‘Fire!’ the order finally came. The street was lit with a sudden flash of light and filled with the thunder of gunfire.
Then the soldiers attacked.
Marius stood up and ran along a series of alleys that led into the rue de la Chanvrerie, behind the Corinth wine shop. When he reached the stronghold, soldiers were already climbing the barricade, shooting at the rebels. Marius saw a soldier attacking Enjolras, who had fallen backwards and was calling for help. Marius took Javert’s guns from his pockets and shot the soldier dead.
Soldiers now occupied the top of the barricade, but were unable to advance any further because the defenders fought so fiercely. Marius, who had thrown away his guns and was now without a weapon, began to move towards a barrel of gunpowder he had seen near the door of the wine shop. He did not notice a soldier aiming his gun at him. Neither did he see, at the moment the soldier fired, a young boy dressed in rags jump in front of the gun and fall wounded as the bullet meant for Marius hit him in the hand.
‘Put down your weapons and surrender!’ a soldier called from the top of the barricade.
‘Fire!’ Enjolras shouted.
The soldiers and the rebels fired at each other at the same time, filling the air with thick clouds of dark smoke. When the smoke cleared, there were many dead bodies on both sides. The survivors were reloading their guns in silence, when suddenly a loud voice called, ‘Get out now, or I’ll blow up the barricade!’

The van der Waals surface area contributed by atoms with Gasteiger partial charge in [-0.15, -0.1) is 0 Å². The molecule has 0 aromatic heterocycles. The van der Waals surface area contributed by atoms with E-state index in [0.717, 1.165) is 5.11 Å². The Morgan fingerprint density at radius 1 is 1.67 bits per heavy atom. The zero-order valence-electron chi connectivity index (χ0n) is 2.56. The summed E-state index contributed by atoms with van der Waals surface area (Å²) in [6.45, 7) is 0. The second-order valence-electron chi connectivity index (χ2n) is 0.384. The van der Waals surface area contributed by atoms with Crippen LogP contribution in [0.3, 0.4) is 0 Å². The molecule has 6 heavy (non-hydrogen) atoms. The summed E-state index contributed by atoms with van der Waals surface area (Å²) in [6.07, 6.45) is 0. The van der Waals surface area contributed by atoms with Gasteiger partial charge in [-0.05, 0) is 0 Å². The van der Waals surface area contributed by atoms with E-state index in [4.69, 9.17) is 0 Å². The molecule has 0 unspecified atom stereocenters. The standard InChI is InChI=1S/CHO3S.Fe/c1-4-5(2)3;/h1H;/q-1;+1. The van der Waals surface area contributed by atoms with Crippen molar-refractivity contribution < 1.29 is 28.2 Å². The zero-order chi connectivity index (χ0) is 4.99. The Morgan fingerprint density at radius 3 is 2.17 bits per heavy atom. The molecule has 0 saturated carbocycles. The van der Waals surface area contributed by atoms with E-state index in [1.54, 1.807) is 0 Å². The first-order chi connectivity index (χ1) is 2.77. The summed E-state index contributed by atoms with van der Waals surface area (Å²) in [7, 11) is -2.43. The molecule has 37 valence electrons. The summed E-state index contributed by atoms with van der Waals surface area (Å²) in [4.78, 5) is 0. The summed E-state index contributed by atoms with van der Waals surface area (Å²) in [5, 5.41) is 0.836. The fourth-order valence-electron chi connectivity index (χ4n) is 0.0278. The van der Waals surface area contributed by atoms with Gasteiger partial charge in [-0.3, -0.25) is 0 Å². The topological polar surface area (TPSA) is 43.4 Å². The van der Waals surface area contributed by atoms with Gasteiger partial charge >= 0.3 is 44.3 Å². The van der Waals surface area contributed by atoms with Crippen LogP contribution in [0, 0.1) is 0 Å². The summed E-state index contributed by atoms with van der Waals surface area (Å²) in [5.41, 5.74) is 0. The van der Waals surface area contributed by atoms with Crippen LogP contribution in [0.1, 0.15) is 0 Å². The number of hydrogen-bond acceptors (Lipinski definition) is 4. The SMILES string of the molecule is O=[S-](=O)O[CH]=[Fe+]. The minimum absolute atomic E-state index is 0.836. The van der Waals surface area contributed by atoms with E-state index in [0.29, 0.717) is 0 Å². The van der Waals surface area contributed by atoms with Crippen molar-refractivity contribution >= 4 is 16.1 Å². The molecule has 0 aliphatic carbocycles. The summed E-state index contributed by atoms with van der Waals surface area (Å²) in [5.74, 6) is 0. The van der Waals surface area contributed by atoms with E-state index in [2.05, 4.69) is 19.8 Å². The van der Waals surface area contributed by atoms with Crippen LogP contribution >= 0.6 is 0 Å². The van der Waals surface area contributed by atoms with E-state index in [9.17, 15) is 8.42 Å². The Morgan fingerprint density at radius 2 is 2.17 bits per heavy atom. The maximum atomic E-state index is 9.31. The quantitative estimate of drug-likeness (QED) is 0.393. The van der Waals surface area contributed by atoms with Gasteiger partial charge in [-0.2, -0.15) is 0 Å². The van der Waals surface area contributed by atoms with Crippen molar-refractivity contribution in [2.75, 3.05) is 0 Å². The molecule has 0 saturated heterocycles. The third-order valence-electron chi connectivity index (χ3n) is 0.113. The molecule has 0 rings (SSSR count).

All heads turned to stare in the direction of the voice. Marius was standing at the foot of the barricade, holding a flaming torch above a barrel of gunpowder.
‘If you blow up the barricade,’ a sergeant called, ‘you’ll blow up yourself as well!’
Marius smiled and lowered the torch towards the gunpowder. Within seconds, the soldiers had left the barricade, leaving their dead and wounded behind, and were running into the darkness at the far end of the street.
Enjolras threw his arms around Marius’s neck.
‘So you’ve come!’ he cried.
Marius hugged Enjolras and many other friends he recognized.
While the soldiers waited at the far end of the street for further orders, and the rebels removed dead bodies from the barricade and took care of the wounded, Marius walked around the stronghold in a kind of dream. After two months of happiness with Cosette, he was now in the middle of a war. He could not believe this was happening to him. He was so confused that he did not recognize Javert, tied to a post inside the inn throughout the battle.
As he was walking by the smaller barricade, his thoughts were interrupted by a weak voice calling his name from the shadows.
He looked about him but, seeing no one, he started to walk away, thinking that he was imagining things.
‘M. Marius!’ He heard the voice again.
Marius gazed into the shadows, but could still see nothing.
‘I’m at your feet,’ the voice said.
Looking down, Marius saw a dark shape crawling along the ground towards him. By the light of a lamp on the pavement, he could see a torn jacket, trousers with holes in them, and two bare feet. A white face was turned towards him and the voice asked, ‘Do you recognize me? It’s Eponine.’
Marius bent down quickly, and saw that it was indeed that unhappy girl, dressed in a man’s clothes.
‘What are you doing here?’ he said. Then, noticing the pool of blood on the ground behind her, cried, ‘You’re wounded! I’ll carry you to the inn. They’ll take care of you there. Is it very bad?’